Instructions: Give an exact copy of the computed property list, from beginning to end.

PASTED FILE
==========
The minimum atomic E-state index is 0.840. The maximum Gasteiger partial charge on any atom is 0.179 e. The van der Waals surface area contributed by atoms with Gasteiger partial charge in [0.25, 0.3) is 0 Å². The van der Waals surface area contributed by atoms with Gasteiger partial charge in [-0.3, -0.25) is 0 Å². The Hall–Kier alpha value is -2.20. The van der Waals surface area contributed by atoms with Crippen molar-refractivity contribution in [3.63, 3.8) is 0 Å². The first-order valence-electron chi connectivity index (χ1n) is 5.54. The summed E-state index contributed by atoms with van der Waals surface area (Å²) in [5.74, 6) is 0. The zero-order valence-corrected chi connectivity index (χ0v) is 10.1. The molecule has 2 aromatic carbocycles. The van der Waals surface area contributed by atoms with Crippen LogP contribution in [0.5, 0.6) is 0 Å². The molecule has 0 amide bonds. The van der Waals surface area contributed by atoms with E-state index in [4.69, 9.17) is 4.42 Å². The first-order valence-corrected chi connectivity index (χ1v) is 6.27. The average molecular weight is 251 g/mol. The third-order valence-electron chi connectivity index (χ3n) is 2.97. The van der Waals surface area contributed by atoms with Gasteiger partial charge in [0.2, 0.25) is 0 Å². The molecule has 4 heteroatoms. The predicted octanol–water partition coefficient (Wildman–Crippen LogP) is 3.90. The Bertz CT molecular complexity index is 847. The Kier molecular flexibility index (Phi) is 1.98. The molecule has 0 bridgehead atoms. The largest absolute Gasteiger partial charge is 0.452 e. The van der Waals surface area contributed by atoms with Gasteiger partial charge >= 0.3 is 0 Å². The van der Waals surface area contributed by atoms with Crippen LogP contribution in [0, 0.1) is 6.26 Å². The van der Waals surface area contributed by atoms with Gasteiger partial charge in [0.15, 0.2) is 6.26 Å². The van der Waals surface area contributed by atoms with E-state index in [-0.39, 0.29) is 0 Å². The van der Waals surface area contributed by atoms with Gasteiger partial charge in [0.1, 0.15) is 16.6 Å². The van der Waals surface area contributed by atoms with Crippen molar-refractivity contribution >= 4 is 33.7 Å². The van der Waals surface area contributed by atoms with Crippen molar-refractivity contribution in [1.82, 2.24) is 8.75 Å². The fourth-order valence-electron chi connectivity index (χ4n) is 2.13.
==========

The minimum atomic E-state index is 0.840. The maximum Gasteiger partial charge on any atom is 0.179 e. The van der Waals surface area contributed by atoms with Gasteiger partial charge in [0.25, 0.3) is 0 Å². The van der Waals surface area contributed by atoms with Gasteiger partial charge in [-0.3, -0.25) is 0 Å². The Hall–Kier alpha value is -2.20. The van der Waals surface area contributed by atoms with Crippen molar-refractivity contribution in [3.63, 3.8) is 0 Å². The first-order valence-electron chi connectivity index (χ1n) is 5.54. The summed E-state index contributed by atoms with van der Waals surface area (Å²) in [5.74, 6) is 0. The zero-order valence-corrected chi connectivity index (χ0v) is 10.1. The molecule has 2 aromatic carbocycles. The van der Waals surface area contributed by atoms with Crippen LogP contribution in [0.5, 0.6) is 0 Å². The molecule has 0 amide bonds. The van der Waals surface area contributed by atoms with E-state index in [4.69, 9.17) is 4.42 Å². The first-order valence-corrected chi connectivity index (χ1v) is 6.27. The average molecular weight is 251 g/mol. The third-order valence-electron chi connectivity index (χ3n) is 2.97. The van der Waals surface area contributed by atoms with Gasteiger partial charge in [0.2, 0.25) is 0 Å². The molecule has 4 heteroatoms. The predicted octanol–water partition coefficient (Wildman–Crippen LogP) is 3.90. The Bertz CT molecular complexity index is 847. The Kier molecular flexibility index (Phi) is 1.98. The molecule has 0 bridgehead atoms. The largest absolute Gasteiger partial charge is 0.452 e. The van der Waals surface area contributed by atoms with Gasteiger partial charge >= 0.3 is 0 Å². The van der Waals surface area contributed by atoms with Crippen LogP contribution in [0, 0.1) is 6.26 Å². The van der Waals surface area contributed by atoms with Gasteiger partial charge in [0.15, 0.2) is 6.26 Å². The van der Waals surface area contributed by atoms with E-state index in [-0.39, 0.29) is 0 Å². The van der Waals surface area contributed by atoms with Gasteiger partial charge in [0.1, 0.15) is 16.6 Å². The van der Waals surface area contributed by atoms with Crippen molar-refractivity contribution >= 4 is 33.7 Å². The van der Waals surface area contributed by atoms with Crippen molar-refractivity contribution in [1.82, 2.24) is 8.75 Å². The fourth-order valence-electron chi connectivity index (χ4n) is 2.13.